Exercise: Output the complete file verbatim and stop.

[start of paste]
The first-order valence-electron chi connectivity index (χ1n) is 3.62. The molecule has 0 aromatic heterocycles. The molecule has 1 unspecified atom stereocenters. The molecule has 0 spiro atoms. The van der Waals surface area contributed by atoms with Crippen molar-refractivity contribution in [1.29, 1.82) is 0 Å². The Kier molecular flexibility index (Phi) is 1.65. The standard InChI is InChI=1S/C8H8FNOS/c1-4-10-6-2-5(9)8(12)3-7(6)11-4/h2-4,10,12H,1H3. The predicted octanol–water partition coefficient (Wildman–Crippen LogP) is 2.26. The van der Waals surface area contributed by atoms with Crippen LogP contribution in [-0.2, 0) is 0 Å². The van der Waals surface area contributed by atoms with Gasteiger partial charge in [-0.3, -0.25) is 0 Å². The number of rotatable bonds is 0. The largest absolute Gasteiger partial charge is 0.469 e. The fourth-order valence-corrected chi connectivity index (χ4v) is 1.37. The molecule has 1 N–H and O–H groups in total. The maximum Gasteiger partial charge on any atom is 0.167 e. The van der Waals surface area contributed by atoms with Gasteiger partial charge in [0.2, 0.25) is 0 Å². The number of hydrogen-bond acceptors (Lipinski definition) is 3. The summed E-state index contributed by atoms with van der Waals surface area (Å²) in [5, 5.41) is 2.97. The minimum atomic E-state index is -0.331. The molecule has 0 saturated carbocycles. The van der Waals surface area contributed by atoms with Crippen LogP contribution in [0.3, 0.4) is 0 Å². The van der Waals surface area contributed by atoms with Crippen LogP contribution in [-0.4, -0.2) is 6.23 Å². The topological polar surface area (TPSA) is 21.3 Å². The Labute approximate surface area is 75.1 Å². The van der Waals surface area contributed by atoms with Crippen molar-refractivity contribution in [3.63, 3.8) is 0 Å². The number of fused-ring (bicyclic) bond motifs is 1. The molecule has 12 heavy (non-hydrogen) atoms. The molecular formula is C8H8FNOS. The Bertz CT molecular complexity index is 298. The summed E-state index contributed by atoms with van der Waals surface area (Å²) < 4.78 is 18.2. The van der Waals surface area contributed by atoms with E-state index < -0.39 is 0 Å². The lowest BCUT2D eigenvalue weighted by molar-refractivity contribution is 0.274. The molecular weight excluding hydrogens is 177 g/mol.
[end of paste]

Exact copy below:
The first-order valence-electron chi connectivity index (χ1n) is 3.62. The molecule has 0 aromatic heterocycles. The molecule has 1 unspecified atom stereocenters. The molecule has 0 spiro atoms. The van der Waals surface area contributed by atoms with Crippen molar-refractivity contribution in [1.29, 1.82) is 0 Å². The Kier molecular flexibility index (Phi) is 1.65. The standard InChI is InChI=1S/C8H8FNOS/c1-4-10-6-2-5(9)8(12)3-7(6)11-4/h2-4,10,12H,1H3. The predicted octanol–water partition coefficient (Wildman–Crippen LogP) is 2.26. The van der Waals surface area contributed by atoms with Crippen LogP contribution in [-0.2, 0) is 0 Å². The van der Waals surface area contributed by atoms with Gasteiger partial charge in [-0.3, -0.25) is 0 Å². The number of rotatable bonds is 0. The largest absolute Gasteiger partial charge is 0.469 e. The fourth-order valence-corrected chi connectivity index (χ4v) is 1.37. The molecule has 1 N–H and O–H groups in total. The maximum Gasteiger partial charge on any atom is 0.167 e. The van der Waals surface area contributed by atoms with Gasteiger partial charge in [0.2, 0.25) is 0 Å². The number of hydrogen-bond acceptors (Lipinski definition) is 3. The summed E-state index contributed by atoms with van der Waals surface area (Å²) in [5, 5.41) is 2.97. The minimum atomic E-state index is -0.331. The molecule has 0 saturated carbocycles. The van der Waals surface area contributed by atoms with Crippen LogP contribution in [0.3, 0.4) is 0 Å². The van der Waals surface area contributed by atoms with Crippen LogP contribution in [-0.4, -0.2) is 6.23 Å². The topological polar surface area (TPSA) is 21.3 Å². The Labute approximate surface area is 75.1 Å². The van der Waals surface area contributed by atoms with Crippen molar-refractivity contribution in [3.63, 3.8) is 0 Å². The number of fused-ring (bicyclic) bond motifs is 1. The molecule has 12 heavy (non-hydrogen) atoms. The molecular formula is C8H8FNOS. The Bertz CT molecular complexity index is 298. The summed E-state index contributed by atoms with van der Waals surface area (Å²) < 4.78 is 18.2. The van der Waals surface area contributed by atoms with E-state index < -0.39 is 0 Å². The lowest BCUT2D eigenvalue weighted by molar-refractivity contribution is 0.274. The molecular weight excluding hydrogens is 177 g/mol.